Remark: In the case $n = 1$, $B_\epsilon^c$ is not connected. However, it has two connected components $B_\epsilon^{c+}$ and $B_\epsilon^{c-}$. The proof can be carried through if we replace every instance of $B_\epsilon^c$ with either $B_\epsilon^{c+}$ or $B_\epsilon^{c-}$: at least one of the two must contain infinitely many $f(p_n)$.

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  • $\begingroup$ Thank you very much! That is a nice use of the fact that for each connected set $A$, each $A \subset B \subset \overline{A}$ is also connected. You should maybe note that the proof only works for $n>1$ (which is no problem since the claim is easy for $n=1$), because for $n=1$, $B_\varepsilon^c$ is not connected. $\endgroup$ – PhoemueX Sep 30 '14 at 11:35
  • $\begingroup$ @PhoemueX: good point. Edited, and also added a remark for the case $n = 1$ where the proof goes through with a minor modification. $\endgroup$ – Willie Wong Sep 30 '14 at 11:38
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    $\begingroup$ The proof surely works if also $f^{-1}$ has given property, but I can't see why it is implied by assumptions. If not, the function couldn't be homeomorphism, but does there still exist such function ($f$ maps connected sets to connected, but $f^{-1}$ doesn't)? $\endgroup$ – gtrrebel Sep 30 '14 at 11:44
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    $\begingroup$ @gtrrebel: indeed that is the better question. And I have asked it. If I were to guess somewhat haphazardly, maybe it is true in 2D but not higher. I am imagining something that looks like the horned sphere, but can't quite get it to work. $\endgroup$ – Willie Wong Sep 30 '14 at 12:22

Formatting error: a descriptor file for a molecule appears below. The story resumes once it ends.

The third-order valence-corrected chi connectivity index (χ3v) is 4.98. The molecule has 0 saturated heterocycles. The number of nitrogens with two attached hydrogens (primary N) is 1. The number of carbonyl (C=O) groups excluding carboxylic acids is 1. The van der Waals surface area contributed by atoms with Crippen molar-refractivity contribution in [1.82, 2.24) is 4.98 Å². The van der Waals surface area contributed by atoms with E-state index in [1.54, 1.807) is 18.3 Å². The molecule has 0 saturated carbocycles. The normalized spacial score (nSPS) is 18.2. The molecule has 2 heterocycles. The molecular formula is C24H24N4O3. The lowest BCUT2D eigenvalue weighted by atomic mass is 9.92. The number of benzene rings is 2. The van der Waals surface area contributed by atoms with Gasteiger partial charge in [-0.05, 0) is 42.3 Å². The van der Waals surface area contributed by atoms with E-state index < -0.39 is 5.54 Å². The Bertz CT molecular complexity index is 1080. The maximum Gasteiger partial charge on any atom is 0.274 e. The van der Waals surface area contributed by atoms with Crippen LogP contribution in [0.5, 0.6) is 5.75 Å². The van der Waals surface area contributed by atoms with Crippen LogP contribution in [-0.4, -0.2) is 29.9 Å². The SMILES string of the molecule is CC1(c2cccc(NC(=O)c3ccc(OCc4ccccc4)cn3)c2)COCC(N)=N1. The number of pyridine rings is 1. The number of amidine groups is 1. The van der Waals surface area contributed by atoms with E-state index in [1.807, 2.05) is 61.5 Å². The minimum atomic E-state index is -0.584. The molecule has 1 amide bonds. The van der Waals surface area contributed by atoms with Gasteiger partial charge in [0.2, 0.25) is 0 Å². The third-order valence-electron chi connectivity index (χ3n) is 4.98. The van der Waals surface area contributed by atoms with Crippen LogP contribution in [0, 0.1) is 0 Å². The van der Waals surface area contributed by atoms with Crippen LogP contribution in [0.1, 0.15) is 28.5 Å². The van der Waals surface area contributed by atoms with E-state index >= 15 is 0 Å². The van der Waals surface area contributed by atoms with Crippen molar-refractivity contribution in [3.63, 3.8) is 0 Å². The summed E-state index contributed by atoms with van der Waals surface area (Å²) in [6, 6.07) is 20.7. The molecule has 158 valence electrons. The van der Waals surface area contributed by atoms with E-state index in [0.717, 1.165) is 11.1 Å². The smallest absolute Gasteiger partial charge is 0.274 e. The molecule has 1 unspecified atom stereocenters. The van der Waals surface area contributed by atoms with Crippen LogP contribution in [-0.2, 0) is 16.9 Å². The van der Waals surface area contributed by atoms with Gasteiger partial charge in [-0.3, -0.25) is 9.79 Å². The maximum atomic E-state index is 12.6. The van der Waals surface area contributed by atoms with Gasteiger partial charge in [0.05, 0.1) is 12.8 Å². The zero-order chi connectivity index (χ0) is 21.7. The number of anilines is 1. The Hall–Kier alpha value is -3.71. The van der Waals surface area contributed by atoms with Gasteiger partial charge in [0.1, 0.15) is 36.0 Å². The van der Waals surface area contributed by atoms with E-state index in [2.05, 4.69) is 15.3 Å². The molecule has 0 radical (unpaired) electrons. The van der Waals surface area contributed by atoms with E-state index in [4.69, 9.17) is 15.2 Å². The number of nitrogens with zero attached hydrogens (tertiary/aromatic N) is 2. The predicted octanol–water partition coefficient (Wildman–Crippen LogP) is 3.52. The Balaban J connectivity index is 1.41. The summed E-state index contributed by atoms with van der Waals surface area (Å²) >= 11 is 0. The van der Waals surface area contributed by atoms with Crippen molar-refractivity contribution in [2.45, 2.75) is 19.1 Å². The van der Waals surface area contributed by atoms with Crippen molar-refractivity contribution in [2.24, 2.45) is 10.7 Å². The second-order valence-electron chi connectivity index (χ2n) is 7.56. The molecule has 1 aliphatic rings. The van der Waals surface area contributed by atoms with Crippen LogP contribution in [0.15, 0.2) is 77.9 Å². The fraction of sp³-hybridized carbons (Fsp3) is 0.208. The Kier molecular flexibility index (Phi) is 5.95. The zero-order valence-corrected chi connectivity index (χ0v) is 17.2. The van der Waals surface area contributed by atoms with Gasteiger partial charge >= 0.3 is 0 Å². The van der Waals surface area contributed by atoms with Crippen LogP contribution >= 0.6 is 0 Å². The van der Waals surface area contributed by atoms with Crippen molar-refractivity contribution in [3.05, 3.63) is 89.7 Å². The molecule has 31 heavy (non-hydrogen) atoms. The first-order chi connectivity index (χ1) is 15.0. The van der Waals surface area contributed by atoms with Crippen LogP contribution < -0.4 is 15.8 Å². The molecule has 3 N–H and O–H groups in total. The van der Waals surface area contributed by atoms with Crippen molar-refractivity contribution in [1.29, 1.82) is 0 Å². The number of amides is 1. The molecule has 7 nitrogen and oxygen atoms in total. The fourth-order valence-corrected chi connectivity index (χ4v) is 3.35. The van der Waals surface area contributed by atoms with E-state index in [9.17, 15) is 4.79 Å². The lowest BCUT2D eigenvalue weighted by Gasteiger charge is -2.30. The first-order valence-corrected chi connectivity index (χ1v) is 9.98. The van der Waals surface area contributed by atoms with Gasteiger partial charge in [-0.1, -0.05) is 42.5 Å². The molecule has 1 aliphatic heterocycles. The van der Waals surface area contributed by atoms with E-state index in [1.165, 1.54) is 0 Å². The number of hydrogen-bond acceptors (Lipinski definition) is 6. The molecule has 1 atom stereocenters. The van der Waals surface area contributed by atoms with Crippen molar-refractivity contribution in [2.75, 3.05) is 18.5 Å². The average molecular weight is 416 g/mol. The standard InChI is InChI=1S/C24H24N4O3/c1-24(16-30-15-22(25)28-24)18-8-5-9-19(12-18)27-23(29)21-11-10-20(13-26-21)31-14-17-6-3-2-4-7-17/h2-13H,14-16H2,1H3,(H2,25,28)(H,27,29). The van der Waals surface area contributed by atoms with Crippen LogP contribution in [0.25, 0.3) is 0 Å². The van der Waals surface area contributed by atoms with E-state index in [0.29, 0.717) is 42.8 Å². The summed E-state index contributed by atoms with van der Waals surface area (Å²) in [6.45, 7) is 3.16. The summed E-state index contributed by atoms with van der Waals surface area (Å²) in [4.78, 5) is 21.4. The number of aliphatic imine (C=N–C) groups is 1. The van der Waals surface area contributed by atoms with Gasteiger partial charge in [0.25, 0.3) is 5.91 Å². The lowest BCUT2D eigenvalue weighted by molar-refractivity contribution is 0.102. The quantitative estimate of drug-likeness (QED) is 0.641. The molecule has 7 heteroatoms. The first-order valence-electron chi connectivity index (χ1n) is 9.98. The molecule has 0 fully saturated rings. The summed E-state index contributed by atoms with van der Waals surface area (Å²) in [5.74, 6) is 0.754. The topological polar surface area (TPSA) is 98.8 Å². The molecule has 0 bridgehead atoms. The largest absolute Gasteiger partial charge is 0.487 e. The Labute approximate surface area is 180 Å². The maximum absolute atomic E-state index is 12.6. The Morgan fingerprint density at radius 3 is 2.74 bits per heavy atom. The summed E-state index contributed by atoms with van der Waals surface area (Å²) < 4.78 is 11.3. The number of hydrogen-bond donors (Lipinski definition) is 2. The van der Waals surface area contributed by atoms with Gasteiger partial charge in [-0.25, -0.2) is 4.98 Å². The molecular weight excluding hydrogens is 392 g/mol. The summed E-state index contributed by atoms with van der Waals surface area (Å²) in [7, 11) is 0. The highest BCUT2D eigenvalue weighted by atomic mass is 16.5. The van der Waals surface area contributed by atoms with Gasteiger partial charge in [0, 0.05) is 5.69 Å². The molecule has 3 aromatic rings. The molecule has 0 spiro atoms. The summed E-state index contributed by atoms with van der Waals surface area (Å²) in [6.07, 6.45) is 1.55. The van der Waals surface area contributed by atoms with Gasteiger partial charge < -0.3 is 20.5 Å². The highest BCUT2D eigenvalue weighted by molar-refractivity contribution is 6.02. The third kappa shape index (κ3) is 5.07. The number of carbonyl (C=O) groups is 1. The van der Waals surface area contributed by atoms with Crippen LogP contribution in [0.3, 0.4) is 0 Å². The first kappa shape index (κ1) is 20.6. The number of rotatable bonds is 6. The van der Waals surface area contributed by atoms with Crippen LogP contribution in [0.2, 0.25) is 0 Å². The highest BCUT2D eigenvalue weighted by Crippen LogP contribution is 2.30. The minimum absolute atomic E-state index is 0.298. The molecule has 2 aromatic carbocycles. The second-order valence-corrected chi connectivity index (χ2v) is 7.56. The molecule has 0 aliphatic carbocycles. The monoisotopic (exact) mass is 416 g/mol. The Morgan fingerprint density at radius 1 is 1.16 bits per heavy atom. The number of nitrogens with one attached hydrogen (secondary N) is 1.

• $\begingroup$ @WillieWong great! I also have similar intuition on the problem, but haven't really had any good ideas for counterexamples; they would have to be quite awful $\endgroup$ – gtrrebel Sep 30 '14 at 12:41
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I think that answer is no and introduce some example.

Assume that $h:\mathbb{R} \rightarrow \mathbb{R}$ is a function such that satisfies in intermediate value property (thus maps connected sets to connected) but is not continous. Now define $f:\mathbb{R}^2 \rightarrow \mathbb{R}^2$ as $f(x,y) = (x,y+h(x))$. $f$ is an example that says NO to above question.

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    $\begingroup$ I am not sure that $f$ necessarily maps connected sets to connected sets. If that is true, note that $f^{-1}(x,y) = (x, y - h(x))$, so that (essentially) the same argument should yield that also $f^{-1}$ maps connected sets to connected sets, but this is impossible by the argument given by @Willie Wong. Still, an interesting idea! $\endgroup$ – PhoemueX Oct 1 '14 at 11:34
  • $\begingroup$ You're right, thanks. I try to construct some thing that $\endgroup$ – Abdollah Oct 2 '14 at 6:57
  • $\begingroup$ (... some thing that) maps $\mathbb{R}$ to a connected set but not homeomorphic to $\mathbb{R}$. $\endgroup$ – Abdollah Oct 2 '14 at 7:04